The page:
The balance of power is changing in the volatile region.
[Editor's note: the following is the first installment of a three-part series. Part two will appear in Monday's issue.]
The Middle East is in the grip of unprecedented upheaval. Libya is torn by civil war. Egypt and Tunisia have seen their long-time leaders ousted. Bahrain, Jordan and Yemen are wracked by protests, as is Saudi Arabia, with more planned in Lebanon and Kuwait. Oman has seen violence, and demonstrations swept Iraq as well. Both Algeria and Morocco are also experiencing unrest.
The causes of these uprisings are varied but unsurprising. Political repression, corruption, and poverty are key issues to the throngs that have taken to the streets. These complaints have been long-simmering, and while the scope of the protests has been surprising, the fact that popular unrest has occurred is not.
What has not been fully foreseen is just what effect these events will have on the balance of power in the Middle East, and across the globe. While the chaos is perplexing, a more disturbing scenario is beginning to emerge. While it might not be directly involved in every case of upheaval, Iran is becoming a clear beneficiary of it. Indeed, it may be that we are witnessing a major shift in the geopolitical balance of world power, one that could pit Iran against the West in a global conflict.
Already, there are signs of Iran’s taking advantage of the situation for its benefit. On February 24, two Iranian warships transited the Suez Canal and docked at the Syrian port of Latakia. Two days later, Iran and Syria signed an accord providing for an Iranian naval base at the port. This is a profound development. An Iranian base in the Mediterranean allows Teheran to considerably expand its naval reach, which has been growing thanks to exercises in the Red Sea. Along with such overt activity, Iran has benefited from developments in Egypt in other ways. The once-tight control Egypt exercised in the Sinai has been seriously weakened. This has allowed Hamas, backed by Iran, to infiltrate from Gaza, and for Hamas and Hezbollah terrorists to break out of Egyptian jails. Thus Iran’s proxies threaten Israel along its long and vulnerable Sinai border, adding to the pressure Israel faces from Gaza and Lebanon. Moreover, the growing influence of the Muslim Brotherhood in post-Mubarak Egypt, and its close ties to Iran, might see a pro-Iranian state emerge, which would have severe strategic consequences for the West.
To this can be added the upheaval in Yemen. Iran supports Shia rebels in that country, and can be expected to provide support for a new government if the current regime falls. Then there’s Bahrain. With its large Shia population, and given that it is headquarters for the U.S. 5th Fleet, the overthrow of the island emirate would transform the power balance in the Gulf. Already reports indicate that a Facebook group has been formed to call for protests in Qatar for March 16. Among the demands are the closing of a U.S. base and the Emir’s resignation. While there are calls for breaking ties to both Israel and Iran, events in Egypt are showing that Islamist forces—which would be backed by Iran here—can certainly gain stature, reversing any anti-Iranian positions.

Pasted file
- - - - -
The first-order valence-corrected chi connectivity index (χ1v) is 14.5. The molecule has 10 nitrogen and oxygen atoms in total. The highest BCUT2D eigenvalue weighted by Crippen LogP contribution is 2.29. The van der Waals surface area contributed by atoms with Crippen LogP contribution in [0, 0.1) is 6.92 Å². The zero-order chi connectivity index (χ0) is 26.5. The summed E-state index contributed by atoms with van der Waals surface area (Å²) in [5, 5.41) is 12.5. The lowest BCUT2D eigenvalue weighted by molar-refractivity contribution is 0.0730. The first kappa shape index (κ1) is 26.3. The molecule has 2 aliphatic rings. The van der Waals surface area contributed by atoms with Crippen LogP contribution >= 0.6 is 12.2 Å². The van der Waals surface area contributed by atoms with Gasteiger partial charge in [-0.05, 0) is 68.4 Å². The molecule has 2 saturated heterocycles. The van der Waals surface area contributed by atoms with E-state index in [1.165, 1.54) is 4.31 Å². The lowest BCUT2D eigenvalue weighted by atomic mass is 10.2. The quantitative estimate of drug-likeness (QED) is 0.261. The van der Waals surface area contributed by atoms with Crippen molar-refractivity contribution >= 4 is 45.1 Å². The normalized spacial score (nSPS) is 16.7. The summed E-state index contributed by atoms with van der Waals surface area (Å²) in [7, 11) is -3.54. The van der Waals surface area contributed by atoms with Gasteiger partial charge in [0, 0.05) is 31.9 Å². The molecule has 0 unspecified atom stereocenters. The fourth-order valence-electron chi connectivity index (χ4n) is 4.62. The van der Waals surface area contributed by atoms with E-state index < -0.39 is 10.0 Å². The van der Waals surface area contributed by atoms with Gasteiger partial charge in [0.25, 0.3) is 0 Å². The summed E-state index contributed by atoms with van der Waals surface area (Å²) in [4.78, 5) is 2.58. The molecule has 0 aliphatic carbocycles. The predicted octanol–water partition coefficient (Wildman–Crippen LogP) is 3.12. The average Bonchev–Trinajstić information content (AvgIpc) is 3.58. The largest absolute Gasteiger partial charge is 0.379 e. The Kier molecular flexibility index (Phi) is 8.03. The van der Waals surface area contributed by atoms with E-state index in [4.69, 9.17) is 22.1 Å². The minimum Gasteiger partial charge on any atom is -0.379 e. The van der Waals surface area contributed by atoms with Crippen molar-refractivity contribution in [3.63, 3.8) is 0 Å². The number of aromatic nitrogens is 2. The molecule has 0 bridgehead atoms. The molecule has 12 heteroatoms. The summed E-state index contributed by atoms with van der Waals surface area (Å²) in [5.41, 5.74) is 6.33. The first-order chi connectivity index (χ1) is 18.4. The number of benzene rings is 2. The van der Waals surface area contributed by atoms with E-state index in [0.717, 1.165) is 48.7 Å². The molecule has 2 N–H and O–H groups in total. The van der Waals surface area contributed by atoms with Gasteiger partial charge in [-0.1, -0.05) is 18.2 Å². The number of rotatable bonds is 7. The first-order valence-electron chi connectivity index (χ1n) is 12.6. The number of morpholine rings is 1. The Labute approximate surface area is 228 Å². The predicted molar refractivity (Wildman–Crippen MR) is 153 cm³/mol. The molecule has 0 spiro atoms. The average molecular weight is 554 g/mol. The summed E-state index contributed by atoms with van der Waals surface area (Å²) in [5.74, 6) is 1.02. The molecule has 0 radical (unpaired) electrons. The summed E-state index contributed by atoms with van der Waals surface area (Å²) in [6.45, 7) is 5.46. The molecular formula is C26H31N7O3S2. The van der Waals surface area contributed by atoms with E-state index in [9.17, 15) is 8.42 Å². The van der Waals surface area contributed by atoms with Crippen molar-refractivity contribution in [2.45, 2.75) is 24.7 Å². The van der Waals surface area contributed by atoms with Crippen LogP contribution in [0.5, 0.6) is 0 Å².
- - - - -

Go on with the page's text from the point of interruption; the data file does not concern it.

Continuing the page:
The upheaval in Kuwait together with the probability of unrest in Saudi Arabia, would also benefit Iran, since there are large Shia populations in these Gulf States.
These developments would see Iran, by proxy, exercising control over several vital areas. The Red Sea could in effect be shut off to the West. The impunity with which Iranian ships passed through Suez means that even a pro-Western Egypt would be unlikely to return to Mubarak’s policy of blocking such transits. One hostile to the West could see the Canal closed off, with severe repercussions given that 20 percent of the world’s oil and 40 percent of its seaborne trade pass through it. A pro-Iranian Yemen could also jeopardize the Strait of Bab el-Mandeb, gateway to the Indian Ocean. Worse, Shia uprisings in the Gulf, especially Saudi Arabia, would directly threaten the key source of the global oil supply. Given the spike in prices that occurred after the upheaval in Libya, such a development would be catastrophic for the world economy. There is evidence that some of this is occurring. On February 5, Hamas saboteurs blew up Egypt’s main natural gas line to Israel and Jordan, causing massive increases to these countries’ energy bills. A February 26 attack on Iraq’s Baiji oil refinery, its largest, by al Qaeda cells controlled by Iran’s Revolutionary Guards, caused severe damage, which could see it closed for weeks. All this helps increase world prices and, more importantly, add to instability in the region.
Such a chain of events could see Iran in a much stronger position than it was just a month ago. Given the messianic views of the current leadership, and its perception that the balance of power is shifting in their favor, a confrontation with the West becomes ever more likely.
(In Part 2, Iran’s military capabilities, together with its ties to proxies outside the Middle East, are examined.)
David Walsh has a Ph.D from the London School of Economics and is the author of book, The Military Balance in the Cold War: US Perceptions and Policy, 1976-85.